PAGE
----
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Diminutive Device to Detect Drones Hovering Overhead


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#26
monroe

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Hooray jaclaz and dencorso for digging out the history of the term drone. I like military films and I seem to now remember maybe one or two mentioning something about a drone. I will keep my ears tuned better when I watch some older films from the 40's or from that time era, if they were made later. The picture really looks like a yellow jacket wasp just for an instant.

All About Yellow Jackets, Bees and Their Kin

http://www.gardeners...default,pg.html


... some additional history ... they seem to have started in development shortly after WW One ... that's really early but the term drone came along later.

Early US Target Drones

http://www.vectorsit...t/twuav_01.html


The first pilotless aircraft, intended for use as "aerial torpedoes" or what we would now call "cruise missiles", were built during and shortly after World War I, and led to the development of radio-controlled (RC) pilotless target aircraft in Britain and the US in the 1930s. In 1931, the British developed the Fairey "Queen" radio-controlled target from the Fairey IIIF floatplane, building a batch of three, and in 1935 followed up this experiment by producing larger numbers of another RC target, the "DH.82B Queen Bee", derived from the de Havilland Tiger Moth biplane trainer. Through some convoluted path, the name of "Queen Bee" is said to have led to the use of the term "drone" for remote-controlled aircraft.

...

Edited by duffy98, 17 May 2013 - 01:17 PM.



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#27
ROTS

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Drones are a waste of money. People used to do things like this with remote controlled helicopters. All I see here, are helicopters, using Harrier technology, in the consumer hands. Makes me think about dangerous a drone could be, especially if it has Wi-fi built into it. I am talking about somebody snooping your location, with a helicopter/ghetto-bird.

Imagine if the law changed slightly against men especially. That is a direct violation of your privacy. We are not talking about things like, drugs, weapons, money, etc. I am talking about somebody who is not even aware they are breaking any law at all, and are in the business of their own privacy.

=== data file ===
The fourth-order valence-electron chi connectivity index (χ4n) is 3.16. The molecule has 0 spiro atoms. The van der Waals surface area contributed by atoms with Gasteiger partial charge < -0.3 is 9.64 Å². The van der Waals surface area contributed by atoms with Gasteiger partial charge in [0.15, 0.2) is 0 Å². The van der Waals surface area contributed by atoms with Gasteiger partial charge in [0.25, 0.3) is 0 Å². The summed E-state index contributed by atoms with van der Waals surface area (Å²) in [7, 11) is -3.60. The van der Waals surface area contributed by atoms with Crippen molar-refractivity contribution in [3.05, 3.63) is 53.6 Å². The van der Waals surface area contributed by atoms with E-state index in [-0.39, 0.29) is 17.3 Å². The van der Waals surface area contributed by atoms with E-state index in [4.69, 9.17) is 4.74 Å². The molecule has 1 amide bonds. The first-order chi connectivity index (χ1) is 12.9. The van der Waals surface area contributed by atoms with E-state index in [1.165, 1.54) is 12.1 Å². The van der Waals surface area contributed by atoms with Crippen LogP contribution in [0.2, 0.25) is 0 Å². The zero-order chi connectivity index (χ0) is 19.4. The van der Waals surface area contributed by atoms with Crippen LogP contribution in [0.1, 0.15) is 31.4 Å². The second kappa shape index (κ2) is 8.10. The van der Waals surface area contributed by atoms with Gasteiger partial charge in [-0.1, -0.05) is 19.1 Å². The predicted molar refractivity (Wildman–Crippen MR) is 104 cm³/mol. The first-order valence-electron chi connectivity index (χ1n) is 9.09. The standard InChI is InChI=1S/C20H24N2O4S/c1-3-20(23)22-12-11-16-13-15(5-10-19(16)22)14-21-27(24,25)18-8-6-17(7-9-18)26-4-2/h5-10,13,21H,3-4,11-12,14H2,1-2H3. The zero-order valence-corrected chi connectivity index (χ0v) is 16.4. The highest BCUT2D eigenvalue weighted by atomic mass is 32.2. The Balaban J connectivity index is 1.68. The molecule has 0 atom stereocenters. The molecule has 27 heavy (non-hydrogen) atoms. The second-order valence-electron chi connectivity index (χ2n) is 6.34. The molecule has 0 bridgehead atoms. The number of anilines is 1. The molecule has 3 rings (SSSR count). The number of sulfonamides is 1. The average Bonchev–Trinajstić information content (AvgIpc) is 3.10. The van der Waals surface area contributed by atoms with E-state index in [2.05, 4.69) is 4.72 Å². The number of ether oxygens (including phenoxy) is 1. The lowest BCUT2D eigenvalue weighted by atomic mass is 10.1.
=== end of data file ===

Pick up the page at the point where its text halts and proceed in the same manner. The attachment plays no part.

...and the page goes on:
Police are not going to be chasing down kidnappers, murders, or money laundering operations with this thing in the near future. They are going to be targeting you. By you I mean anybody who can read this, and thinks they are minding their own business. Think about what a drone with a Wi-Fi connection could do harm to a harmless person.

#28
jaclaz

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Think about what a drone with a Wi-Fi connection could do harm to a harmless person.

Nothing that "they" cannot already do by tapping your DSL or cable.

In case of need:
http://reboot.pro/to...ielding-device/
quite effective, besides aliens, against mind reading drones "they" may send to spy on you.

jaclaz

#29
Phenomic

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So the fatherland security service is spying on us with itty-bitty drones? What should I do? Get my own Linux-controlled drone-lets and shoot them down? What if vaterland sicherheitsdienst sends even bigger drones? Can you just swat them with your tennis racquet?

#30
jaclaz

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Can you just swat them with your tennis racquet?

Yes, in theory, but you would much safer using an Electric Fly Swatter, example:
Spoiler


The "deluxe" version features rechargeable batteries and double ups as a torch:
Spoiler


(you should have a torch to detect non-flying drones, like drone caterpillars and ants ;) )

jaclaz

#31